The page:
Laziness will not build an audience

This week has made many of us grumpy.  There have been so many shutdowns and mismanagement highlights in the news.  During a conversation with an arts colleague, I posed the question, why do these management mishaps happen?  Is it laziness?

We talked about how many of us keep on keeping on, but perhaps without thought to why we are keeping on if what we are doing is not working.  Is this due to laziness?

I know ego could be an answer as well, but let’s not go there and assume it is laziness.  We have become too lazy to do what we need to do to get out of our ruts, and most of us are in a rut.  It takes time and effort to get out of this rut.  We need to be willing to put this sweat equity in or we are not going to be as successful as we hope to be.

Here is a list of reasons why we have become lazy in managing our arts businesses:

  • We don’t evaluate what we are doing enough – I went to a workshop about evaluation.  Evaluation should happen before, during and after an event or program.  We need to know what is working and what is not.  We also need to ask ourselves if what we are doing is necessary and if it fits with our missions. Otherwise, we are wasting a lot of time, effort, money and other resources on something that may not be producing results.  When’s the last time you evaluated what you are doing?
  • We don’t prioritize – After evaluation and getting rid of what doesn’t work, it is good to prioritize what is left on our plates. What really matters?  What needs to get done first?  This takes some thought, time and effort, but it is worth it to know that your energy is going to what is going to matter the most for you and your audiences.
  • We don’t slow down to get it right the first time – Yes, I need to work on this one.  We are all rushing around trying to get millions of things done in a short amount of time.  Many of us wear a multitude of hats.  Evaluating and prioritizing can help, but we also need to slow down to make sure we are working effectively.  My friend said she forgot to sign a thank you letter, and this letter went to someone she knew.  Did her friend call her on it?  Big YES!  It made her friend feel badly that not only was the letter not signed, but there wasn’t even a quick note to say hello.  Admit it, how many times have you sent an email out with a mistake you could have caught if you slowed down by a few seconds.  This is happening more and more these days due to all the hectic, hyper communication we are doing.  Think about slowing down.  It will help with your sanity too.  ;O)
  • We don’t follow through – From signing our full names at the end of emails to providing links and other helpful information where it counts, we are not following through to give our audiences the necessary information to take the next step.  There have been many times I have received emails that did not have proper contact information.  I couldn’t call them even if I wanted to, which in some cases, I did want to call.  When we send out social media without the extra links, it becomes a wasted effort.  Your audiences can’t buy tickets or get more information without these links.  Let’s start following through!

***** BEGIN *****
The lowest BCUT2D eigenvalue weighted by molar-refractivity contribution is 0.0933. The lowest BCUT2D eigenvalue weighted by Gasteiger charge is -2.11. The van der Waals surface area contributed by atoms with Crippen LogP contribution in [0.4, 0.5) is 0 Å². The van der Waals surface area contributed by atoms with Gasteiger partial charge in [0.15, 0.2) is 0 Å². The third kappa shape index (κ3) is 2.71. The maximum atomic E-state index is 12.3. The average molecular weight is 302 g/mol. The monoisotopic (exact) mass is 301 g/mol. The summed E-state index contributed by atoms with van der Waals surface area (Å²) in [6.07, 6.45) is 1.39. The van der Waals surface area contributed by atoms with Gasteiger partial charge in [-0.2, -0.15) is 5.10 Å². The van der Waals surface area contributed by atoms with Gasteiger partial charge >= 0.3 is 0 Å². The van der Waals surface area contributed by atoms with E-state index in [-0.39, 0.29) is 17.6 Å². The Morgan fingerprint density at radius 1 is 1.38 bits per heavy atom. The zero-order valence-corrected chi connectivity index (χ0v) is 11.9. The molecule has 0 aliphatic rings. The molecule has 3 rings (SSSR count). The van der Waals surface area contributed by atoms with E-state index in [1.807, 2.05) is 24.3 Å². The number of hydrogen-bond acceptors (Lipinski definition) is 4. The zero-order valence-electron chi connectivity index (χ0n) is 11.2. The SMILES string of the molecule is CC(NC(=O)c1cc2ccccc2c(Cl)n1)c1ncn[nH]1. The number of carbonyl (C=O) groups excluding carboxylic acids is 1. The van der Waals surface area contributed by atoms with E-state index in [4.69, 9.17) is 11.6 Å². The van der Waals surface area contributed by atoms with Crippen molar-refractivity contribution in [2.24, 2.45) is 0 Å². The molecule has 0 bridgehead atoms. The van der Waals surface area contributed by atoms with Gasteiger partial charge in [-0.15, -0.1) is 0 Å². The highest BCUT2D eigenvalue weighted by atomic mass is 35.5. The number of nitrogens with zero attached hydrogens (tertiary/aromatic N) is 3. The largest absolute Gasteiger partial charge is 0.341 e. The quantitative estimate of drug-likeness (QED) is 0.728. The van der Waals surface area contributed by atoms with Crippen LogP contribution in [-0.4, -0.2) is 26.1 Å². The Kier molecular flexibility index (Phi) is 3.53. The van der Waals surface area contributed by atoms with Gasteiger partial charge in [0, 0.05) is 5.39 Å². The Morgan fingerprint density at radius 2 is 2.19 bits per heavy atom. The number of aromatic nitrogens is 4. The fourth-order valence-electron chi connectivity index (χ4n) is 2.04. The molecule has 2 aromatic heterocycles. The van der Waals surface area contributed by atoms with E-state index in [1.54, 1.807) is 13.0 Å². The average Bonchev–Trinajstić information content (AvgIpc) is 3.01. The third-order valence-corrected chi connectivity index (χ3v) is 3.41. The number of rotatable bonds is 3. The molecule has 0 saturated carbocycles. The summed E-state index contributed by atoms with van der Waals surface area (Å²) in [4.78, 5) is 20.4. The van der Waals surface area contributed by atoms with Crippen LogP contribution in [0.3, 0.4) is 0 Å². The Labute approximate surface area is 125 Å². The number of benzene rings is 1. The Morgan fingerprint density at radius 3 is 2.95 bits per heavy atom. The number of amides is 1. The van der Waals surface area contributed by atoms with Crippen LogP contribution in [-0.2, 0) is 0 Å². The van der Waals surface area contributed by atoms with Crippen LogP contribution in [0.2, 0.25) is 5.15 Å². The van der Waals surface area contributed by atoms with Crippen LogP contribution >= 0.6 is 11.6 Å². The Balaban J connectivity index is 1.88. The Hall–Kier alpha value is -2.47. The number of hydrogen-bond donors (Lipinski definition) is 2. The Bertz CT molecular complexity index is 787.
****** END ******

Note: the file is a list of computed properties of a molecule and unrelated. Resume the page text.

• We don’t follow up and build relationships – So many times I see programs initiated, but after it is all said and done, we don’t follow up with these audiences.  We are not building relationships with people.  Instead, we stick with sending out more mass marketing messages and doing programming and business practices we feel is best, because that’s the rut we are in.
  • We keep thinking in terms of, this is the way it is has always been – Is it working?  Have you filled the house and sold your art shows out?  Time to rethink and put energy toward new ways of doing business.
  • We don’t have the time to deal with something new – Go back to evaluation and prioritizing and you will find the time and resources you need.
  • We don’t know how to change – This one is interesting since there are consultants, workshops, seminars, webinars, etc. that are attempting to teach us how to make thoughtful changes.  People are not showing up even when they declare they need this type of education.  ?!

For someone that has been advocating for audience development, which is a new way of managing an arts business, all of the mentioned above does make me and my fellow colleagues a little grumpy.  We are sad to see so many shutdowns.  The “laziness” will lead to more shutdowns.

Is it laziness?  Or is it an unwillingness to change? 

Let me know your thoughts. 

PS Yesterday, I did a shout out for Thomas Cott and his You’ve Cott Mail for my Giving Program month. Sign up with him for themed arts news.  I am still thinking about today’s gift.

Cheers to happy and loyal audiences,

Shoshana

Shoshana Fanizza

Audience Development Specialists

http://www.buildmyaudience.com

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“Never treat your audience as customers, always as partners.”
~James Stewart

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One response to “Laziness will not build an audience

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